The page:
Marketers who use email to communicate with their tribe are eager to monitor and improve their performance. Among the many metrics they closely watch as a measure of the effectiveness of their email marketing is the open rate.
Put simply, email open rate is the number of times your email gets opened by subscribers, expressed as a percentage of the total emails delivered.
Questions that bother email marketers include “What is a good email open rate?” or “What can I do to improve my open rate?” – and the answers are somewhat complex. It’s more important to understand how email open rate is measured and what exactly the relevance and value of this number is.
Unless you master these nuances, you may be led to the wrong conclusions from the data. Let me illustrate this with an example.
Suppose you run a split test, sending nearly identical emails (differing only by subject line) to two segments of your email list. If your list has 10,000 subscribers, five thousand will get version 1, and the rest get version 2. If you measure the clickthrough rate and discover that the first group had 1,000 clicks and the second had only 900, you would assume that version 1 was superior in getting results.
But what if you also monitored email open rates and find that 55% opened version 1 but only 40% opened version 2. Then the numbers tell a different story. Version 1 has been opened 2,750 times, and generated 1,000 clicks, for a 36% clickthrough rate. But version 2 has been opened only 2,000 times, but got 900 clicks, for a 45% CTR.
That’s almost a fifth higher than version 1 – and the only way you could figure that out was by factoring in the email open rate!
Which brings us to the first recurring question – what’s a good email open rate?
I could be dogmatic and say 25% – and I would be wrong 3 times out of 5. That’s because there is no such thing as a “good” open rate across the board. Various factors and variables impact open rate. They vary widely across industry or niche, and in smaller increments across different lists. Variations in the way open rate is measured and reported adds a further level of complexity, making it harder to arrive at a single ‘average’ figure.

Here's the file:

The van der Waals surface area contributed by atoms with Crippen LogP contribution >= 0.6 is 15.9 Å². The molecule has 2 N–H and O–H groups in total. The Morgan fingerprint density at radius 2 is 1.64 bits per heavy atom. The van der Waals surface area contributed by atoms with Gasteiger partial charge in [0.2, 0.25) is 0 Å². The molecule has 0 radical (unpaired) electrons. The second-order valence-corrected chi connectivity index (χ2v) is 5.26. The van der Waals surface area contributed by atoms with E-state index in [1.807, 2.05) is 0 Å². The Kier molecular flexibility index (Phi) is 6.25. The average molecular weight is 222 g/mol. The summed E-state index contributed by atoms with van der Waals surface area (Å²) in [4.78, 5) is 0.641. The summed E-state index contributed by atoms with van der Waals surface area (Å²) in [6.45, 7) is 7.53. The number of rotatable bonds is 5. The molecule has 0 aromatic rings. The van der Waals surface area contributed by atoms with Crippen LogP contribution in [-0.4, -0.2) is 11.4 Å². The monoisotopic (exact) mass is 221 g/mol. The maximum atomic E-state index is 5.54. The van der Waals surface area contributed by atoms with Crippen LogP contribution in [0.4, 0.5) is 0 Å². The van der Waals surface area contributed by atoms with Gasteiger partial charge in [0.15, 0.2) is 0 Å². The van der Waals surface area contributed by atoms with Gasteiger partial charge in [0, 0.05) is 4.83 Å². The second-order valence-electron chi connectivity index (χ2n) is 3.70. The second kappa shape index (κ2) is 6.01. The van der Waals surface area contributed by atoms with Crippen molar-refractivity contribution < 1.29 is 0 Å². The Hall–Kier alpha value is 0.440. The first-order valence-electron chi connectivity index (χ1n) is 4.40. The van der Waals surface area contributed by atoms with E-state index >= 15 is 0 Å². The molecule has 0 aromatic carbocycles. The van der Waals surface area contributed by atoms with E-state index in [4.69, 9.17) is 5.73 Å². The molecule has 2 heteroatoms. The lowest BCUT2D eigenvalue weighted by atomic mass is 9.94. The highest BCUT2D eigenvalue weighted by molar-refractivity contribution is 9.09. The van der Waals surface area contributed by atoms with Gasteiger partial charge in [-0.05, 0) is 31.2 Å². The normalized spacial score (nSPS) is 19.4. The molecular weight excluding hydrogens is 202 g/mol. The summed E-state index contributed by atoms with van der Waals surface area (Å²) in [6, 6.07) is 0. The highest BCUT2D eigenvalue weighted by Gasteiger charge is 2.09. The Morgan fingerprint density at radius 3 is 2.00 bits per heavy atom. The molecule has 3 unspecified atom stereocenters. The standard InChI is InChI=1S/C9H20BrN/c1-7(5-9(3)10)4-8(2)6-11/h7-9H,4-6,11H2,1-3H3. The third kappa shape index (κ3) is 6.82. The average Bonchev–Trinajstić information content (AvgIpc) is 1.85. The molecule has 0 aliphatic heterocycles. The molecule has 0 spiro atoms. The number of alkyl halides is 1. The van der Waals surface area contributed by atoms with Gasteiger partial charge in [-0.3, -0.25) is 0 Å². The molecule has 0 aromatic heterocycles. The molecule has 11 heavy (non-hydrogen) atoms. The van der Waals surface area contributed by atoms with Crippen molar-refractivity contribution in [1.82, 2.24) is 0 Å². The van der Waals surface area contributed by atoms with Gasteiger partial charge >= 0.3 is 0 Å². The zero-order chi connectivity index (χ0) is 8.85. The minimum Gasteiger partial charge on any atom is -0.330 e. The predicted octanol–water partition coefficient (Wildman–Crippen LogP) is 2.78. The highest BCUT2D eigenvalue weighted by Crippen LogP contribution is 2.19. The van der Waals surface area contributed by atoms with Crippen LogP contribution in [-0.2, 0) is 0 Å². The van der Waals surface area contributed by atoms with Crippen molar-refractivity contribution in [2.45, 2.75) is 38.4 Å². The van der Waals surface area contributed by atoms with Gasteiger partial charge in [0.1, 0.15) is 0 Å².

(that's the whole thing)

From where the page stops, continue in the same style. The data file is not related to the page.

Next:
Even if you were to take the benchmark figures from a specific niche or industry as your reference frame, it would be pretty inaccurate. For instance, how would you compare and contrast a meaty, content-rich newsletter published every week by an authority in your niche, against another list which sends daily snippets and tid-bits of basic information?
So if you’re trying to make the numbers tell you a useful story, be sure to compare your data against a marketing process that is similar to yours. You still won’t be absolutely on target, but by making minor adjustments and allowances for your unique style and qualities of your list, you may arrive at a fairly good estimate. Some variables you may have to compensate for include:
- the size of your list (the bigger your list grows, the harder it gets to appeal to everyone on it, resulting in a lower open rate)
- the style of your communication (chatty, personal, non-‘marketing’ messages get opened and read far more frequently than hype-filled sales pitches)
Once you arrive at a benchmark for your email marketing, remember not to obsess over a single measurement but to focus more on trends over time. As long as your email open rate is not dropping suddenly, and keeps steadily getting better, you are on the right track and are delivering value to your audience.